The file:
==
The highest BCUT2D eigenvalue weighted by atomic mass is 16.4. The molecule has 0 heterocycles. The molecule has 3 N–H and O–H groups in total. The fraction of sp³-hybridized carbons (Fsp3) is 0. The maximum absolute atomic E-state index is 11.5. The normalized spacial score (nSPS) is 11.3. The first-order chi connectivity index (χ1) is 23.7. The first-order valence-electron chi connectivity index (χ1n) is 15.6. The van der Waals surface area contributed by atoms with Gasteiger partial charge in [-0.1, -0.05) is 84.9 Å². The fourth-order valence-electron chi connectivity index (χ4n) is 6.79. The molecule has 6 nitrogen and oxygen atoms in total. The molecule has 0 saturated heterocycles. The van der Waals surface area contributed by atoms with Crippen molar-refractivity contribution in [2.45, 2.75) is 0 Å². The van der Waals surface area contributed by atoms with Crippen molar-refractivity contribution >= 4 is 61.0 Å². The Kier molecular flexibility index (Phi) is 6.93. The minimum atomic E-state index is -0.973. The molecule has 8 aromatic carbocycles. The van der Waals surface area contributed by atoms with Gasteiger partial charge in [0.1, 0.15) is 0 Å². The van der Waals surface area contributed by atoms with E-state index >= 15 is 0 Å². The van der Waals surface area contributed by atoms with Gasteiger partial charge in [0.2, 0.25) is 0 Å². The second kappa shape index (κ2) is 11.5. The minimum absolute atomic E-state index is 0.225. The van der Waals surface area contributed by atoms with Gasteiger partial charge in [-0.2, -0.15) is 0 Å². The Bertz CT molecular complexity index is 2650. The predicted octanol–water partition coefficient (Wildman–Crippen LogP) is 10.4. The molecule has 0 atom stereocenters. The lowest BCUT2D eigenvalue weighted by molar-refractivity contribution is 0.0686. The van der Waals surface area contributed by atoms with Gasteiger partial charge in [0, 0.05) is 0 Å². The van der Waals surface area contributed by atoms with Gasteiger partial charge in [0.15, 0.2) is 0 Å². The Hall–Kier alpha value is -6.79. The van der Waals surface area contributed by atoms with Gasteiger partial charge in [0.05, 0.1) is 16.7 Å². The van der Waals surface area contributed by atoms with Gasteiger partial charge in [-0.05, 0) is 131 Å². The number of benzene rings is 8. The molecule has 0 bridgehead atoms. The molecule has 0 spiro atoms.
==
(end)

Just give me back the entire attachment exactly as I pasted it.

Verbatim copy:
The highest BCUT2D eigenvalue weighted by atomic mass is 16.4. The molecule has 0 heterocycles. The molecule has 3 N–H and O–H groups in total. The fraction of sp³-hybridized carbons (Fsp3) is 0. The maximum absolute atomic E-state index is 11.5. The normalized spacial score (nSPS) is 11.3. The first-order chi connectivity index (χ1) is 23.7. The first-order valence-electron chi connectivity index (χ1n) is 15.6. The van der Waals surface area contributed by atoms with Gasteiger partial charge in [-0.1, -0.05) is 84.9 Å². The fourth-order valence-electron chi connectivity index (χ4n) is 6.79. The molecule has 6 nitrogen and oxygen atoms in total. The molecule has 0 saturated heterocycles. The van der Waals surface area contributed by atoms with Crippen molar-refractivity contribution in [2.45, 2.75) is 0 Å². The van der Waals surface area contributed by atoms with Crippen molar-refractivity contribution >= 4 is 61.0 Å². The Kier molecular flexibility index (Phi) is 6.93. The minimum atomic E-state index is -0.973. The molecule has 8 aromatic carbocycles. The van der Waals surface area contributed by atoms with Gasteiger partial charge in [0.1, 0.15) is 0 Å². The van der Waals surface area contributed by atoms with E-state index >= 15 is 0 Å². The van der Waals surface area contributed by atoms with Gasteiger partial charge in [0.2, 0.25) is 0 Å². The second kappa shape index (κ2) is 11.5. The minimum absolute atomic E-state index is 0.225. The van der Waals surface area contributed by atoms with Gasteiger partial charge in [-0.2, -0.15) is 0 Å². The Bertz CT molecular complexity index is 2650. The predicted octanol–water partition coefficient (Wildman–Crippen LogP) is 10.4. The molecule has 0 atom stereocenters. The lowest BCUT2D eigenvalue weighted by molar-refractivity contribution is 0.0686. The van der Waals surface area contributed by atoms with Gasteiger partial charge in [0, 0.05) is 0 Å². The van der Waals surface area contributed by atoms with Gasteiger partial charge in [0.15, 0.2) is 0 Å². The Hall–Kier alpha value is -6.79. The van der Waals surface area contributed by atoms with Gasteiger partial charge in [0.05, 0.1) is 16.7 Å². The van der Waals surface area contributed by atoms with Gasteiger partial charge in [-0.05, 0) is 131 Å². The number of benzene rings is 8. The molecule has 0 bridgehead atoms. The molecule has 0 spiro atoms.